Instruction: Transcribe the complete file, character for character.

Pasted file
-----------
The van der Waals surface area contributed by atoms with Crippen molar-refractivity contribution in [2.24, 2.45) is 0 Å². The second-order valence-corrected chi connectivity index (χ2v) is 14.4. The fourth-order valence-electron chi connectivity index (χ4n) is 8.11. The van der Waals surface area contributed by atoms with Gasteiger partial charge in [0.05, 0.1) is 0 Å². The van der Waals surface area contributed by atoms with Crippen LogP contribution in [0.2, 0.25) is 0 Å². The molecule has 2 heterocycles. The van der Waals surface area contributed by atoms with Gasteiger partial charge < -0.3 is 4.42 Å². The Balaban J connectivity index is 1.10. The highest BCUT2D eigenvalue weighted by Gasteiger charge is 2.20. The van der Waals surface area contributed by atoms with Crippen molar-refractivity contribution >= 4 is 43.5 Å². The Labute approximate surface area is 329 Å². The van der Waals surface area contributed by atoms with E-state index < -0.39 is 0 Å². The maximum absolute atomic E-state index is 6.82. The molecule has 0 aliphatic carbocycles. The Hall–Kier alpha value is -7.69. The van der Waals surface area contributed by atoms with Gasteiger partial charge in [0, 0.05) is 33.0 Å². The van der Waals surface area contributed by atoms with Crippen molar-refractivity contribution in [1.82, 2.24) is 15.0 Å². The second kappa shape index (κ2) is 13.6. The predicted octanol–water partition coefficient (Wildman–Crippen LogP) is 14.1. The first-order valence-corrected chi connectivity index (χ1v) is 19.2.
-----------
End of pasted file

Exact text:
The van der Waals surface area contributed by atoms with Crippen molar-refractivity contribution in [2.24, 2.45) is 0 Å². The second-order valence-corrected chi connectivity index (χ2v) is 14.4. The fourth-order valence-electron chi connectivity index (χ4n) is 8.11. The van der Waals surface area contributed by atoms with Gasteiger partial charge in [0.05, 0.1) is 0 Å². The van der Waals surface area contributed by atoms with Crippen LogP contribution in [0.2, 0.25) is 0 Å². The molecule has 2 heterocycles. The van der Waals surface area contributed by atoms with Gasteiger partial charge < -0.3 is 4.42 Å². The Balaban J connectivity index is 1.10. The highest BCUT2D eigenvalue weighted by Gasteiger charge is 2.20. The van der Waals surface area contributed by atoms with Crippen molar-refractivity contribution >= 4 is 43.5 Å². The Labute approximate surface area is 329 Å². The van der Waals surface area contributed by atoms with E-state index < -0.39 is 0 Å². The maximum absolute atomic E-state index is 6.82. The molecule has 0 aliphatic carbocycles. The Hall–Kier alpha value is -7.69. The van der Waals surface area contributed by atoms with Gasteiger partial charge in [0, 0.05) is 33.0 Å². The van der Waals surface area contributed by atoms with Crippen molar-refractivity contribution in [1.82, 2.24) is 15.0 Å². The second kappa shape index (κ2) is 13.6. The predicted octanol–water partition coefficient (Wildman–Crippen LogP) is 14.1. The first-order valence-corrected chi connectivity index (χ1v) is 19.2.